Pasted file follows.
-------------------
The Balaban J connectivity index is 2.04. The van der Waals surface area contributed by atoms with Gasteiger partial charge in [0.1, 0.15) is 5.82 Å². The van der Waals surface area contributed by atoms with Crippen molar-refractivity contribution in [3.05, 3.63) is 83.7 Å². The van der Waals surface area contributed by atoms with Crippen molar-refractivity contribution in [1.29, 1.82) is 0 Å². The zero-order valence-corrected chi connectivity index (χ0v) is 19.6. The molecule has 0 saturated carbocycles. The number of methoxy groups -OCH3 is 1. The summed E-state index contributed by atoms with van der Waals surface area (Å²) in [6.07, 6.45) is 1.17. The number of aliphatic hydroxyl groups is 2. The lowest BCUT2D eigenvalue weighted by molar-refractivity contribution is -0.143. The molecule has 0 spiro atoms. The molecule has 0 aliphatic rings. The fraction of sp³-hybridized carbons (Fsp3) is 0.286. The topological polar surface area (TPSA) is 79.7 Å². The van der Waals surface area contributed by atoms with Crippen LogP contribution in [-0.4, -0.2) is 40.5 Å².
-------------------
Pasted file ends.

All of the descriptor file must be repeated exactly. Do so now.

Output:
The Balaban J connectivity index is 2.04. The van der Waals surface area contributed by atoms with Gasteiger partial charge in [0.1, 0.15) is 5.82 Å². The van der Waals surface area contributed by atoms with Crippen molar-refractivity contribution in [3.05, 3.63) is 83.7 Å². The van der Waals surface area contributed by atoms with Crippen molar-refractivity contribution in [1.29, 1.82) is 0 Å². The zero-order valence-corrected chi connectivity index (χ0v) is 19.6. The molecule has 0 saturated carbocycles. The number of methoxy groups -OCH3 is 1. The summed E-state index contributed by atoms with van der Waals surface area (Å²) in [6.07, 6.45) is 1.17. The number of aliphatic hydroxyl groups is 2. The lowest BCUT2D eigenvalue weighted by molar-refractivity contribution is -0.143. The molecule has 0 spiro atoms. The molecule has 0 aliphatic rings. The fraction of sp³-hybridized carbons (Fsp3) is 0.286. The topological polar surface area (TPSA) is 79.7 Å². The van der Waals surface area contributed by atoms with Crippen LogP contribution in [-0.4, -0.2) is 40.5 Å².